The brain has received little attention in ethnology. Yet it is the brain that in many ways both shapes our actual lives, and today, through neuroscience, shapes the way we look at ourselves. Knowledge produced by neuroscientists is to a large extent shaping our understanding of the Self. In simple terms we could say that we have gone from seeing the man with a Soul to seeing the man with a Brain. This is knowledge in constant transformation, which should be of ethnological interest as regards how knowledge is produced and reproduced in people’s everyday lives. It can be neuroscientists’ work in the laboratory or living with, for example, Parkinson’s disease, a degenerative disorder that results from the death of dopamine-generating cells in the midbrain. But the reverse perspective is also of interest for the cultural analysis of the brain. Even if the brain is absent in our everyday lives and we don’t need to think on or with the brain, it is part of our bodies’ being-in-the-world. This becomes clear when a person gets a brain disease and the symptoms become something that defines the features of our being. From this perspective the brain becomes a thing that an individual starts relating to, but also something that the individual no longer can control. For a person with Parkinson’s disease the brain is the uncontrollable factor that rapidly changes the perception of the everyday life of eating, walking and dressing oneself. The experiences of the brain, the everyday with an illness and the neuroscientific knowledge will together create and affect what we can call beingin-the-world. Ethnology should be more progressive when it comes to research questions that relate to these field because it is rapidly changing.

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  • 4.
    Hansson, Kristofer
    Lunds universitet.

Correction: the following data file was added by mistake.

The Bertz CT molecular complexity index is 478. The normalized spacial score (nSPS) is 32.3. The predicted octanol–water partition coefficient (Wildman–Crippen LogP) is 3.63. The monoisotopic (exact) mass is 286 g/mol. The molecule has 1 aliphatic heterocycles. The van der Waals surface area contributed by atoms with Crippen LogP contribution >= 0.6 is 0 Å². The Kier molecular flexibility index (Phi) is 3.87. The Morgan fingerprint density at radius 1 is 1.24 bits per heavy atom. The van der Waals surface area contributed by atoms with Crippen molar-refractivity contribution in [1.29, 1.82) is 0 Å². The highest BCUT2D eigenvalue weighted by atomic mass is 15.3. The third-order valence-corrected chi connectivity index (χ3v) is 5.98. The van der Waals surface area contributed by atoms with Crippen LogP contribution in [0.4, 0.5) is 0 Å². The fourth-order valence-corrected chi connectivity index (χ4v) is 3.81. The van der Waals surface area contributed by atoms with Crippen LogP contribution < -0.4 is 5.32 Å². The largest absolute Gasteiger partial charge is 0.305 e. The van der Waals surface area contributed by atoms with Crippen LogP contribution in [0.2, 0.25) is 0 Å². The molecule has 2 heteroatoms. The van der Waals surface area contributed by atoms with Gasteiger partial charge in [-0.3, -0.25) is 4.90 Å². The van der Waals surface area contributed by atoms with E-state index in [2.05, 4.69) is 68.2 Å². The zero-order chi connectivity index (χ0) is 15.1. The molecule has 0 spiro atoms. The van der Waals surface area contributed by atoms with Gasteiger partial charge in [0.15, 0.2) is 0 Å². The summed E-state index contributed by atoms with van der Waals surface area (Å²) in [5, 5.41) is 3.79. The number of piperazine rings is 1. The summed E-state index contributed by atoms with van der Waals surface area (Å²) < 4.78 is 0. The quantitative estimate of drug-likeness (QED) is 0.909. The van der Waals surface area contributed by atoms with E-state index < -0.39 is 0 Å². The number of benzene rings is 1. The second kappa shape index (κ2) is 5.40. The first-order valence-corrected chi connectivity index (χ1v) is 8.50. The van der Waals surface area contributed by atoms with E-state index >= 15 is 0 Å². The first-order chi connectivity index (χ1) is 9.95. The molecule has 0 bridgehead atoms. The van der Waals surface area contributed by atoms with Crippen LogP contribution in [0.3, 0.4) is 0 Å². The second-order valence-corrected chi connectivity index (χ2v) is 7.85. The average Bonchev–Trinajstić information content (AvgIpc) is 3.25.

Encounters with Sound Environments: Olle Stenbäck, Den ofrivilliga lyssnaren. Möten med butiksmusik. Göteborgs universitet, Göteborg 2016. 190 pp. Ill. English summary. Diss. ISBN 978-91-97535380.2017In: Ethnologia Scandinavica, ISSN 0348-9698, E-ISSN 0348-9698, Vol. 47, p. 205-206Article, book review (Other academic)
    Abstract [en]

    Everyday life creates a variety of involuntarily listening for many of us. It can be the fan system in the office or school, the cars driving by outside our window, the old dishwasher in our kitchen, or the in-store music in the city. Many times we do not notice the sound, instead it is perceived as a background sound that blends into the place we are a part of. It is only when the fan stops or we close the window that we feel relief at how nice silence feels in our bodies. In Olle Stenbäck’s dissertation Den ofrivillige lyssnaren (“The involuntary listener: Encounters with in-store music”) this kind of involuntarily listening serves as the methodological input for how to understand and critically investigate what can be called sound environments and individual listening in a cultural context. Stenbäck thereby follows a growing ethnological interest in studying sound and sound environments as a methodological opening to different cultural processes.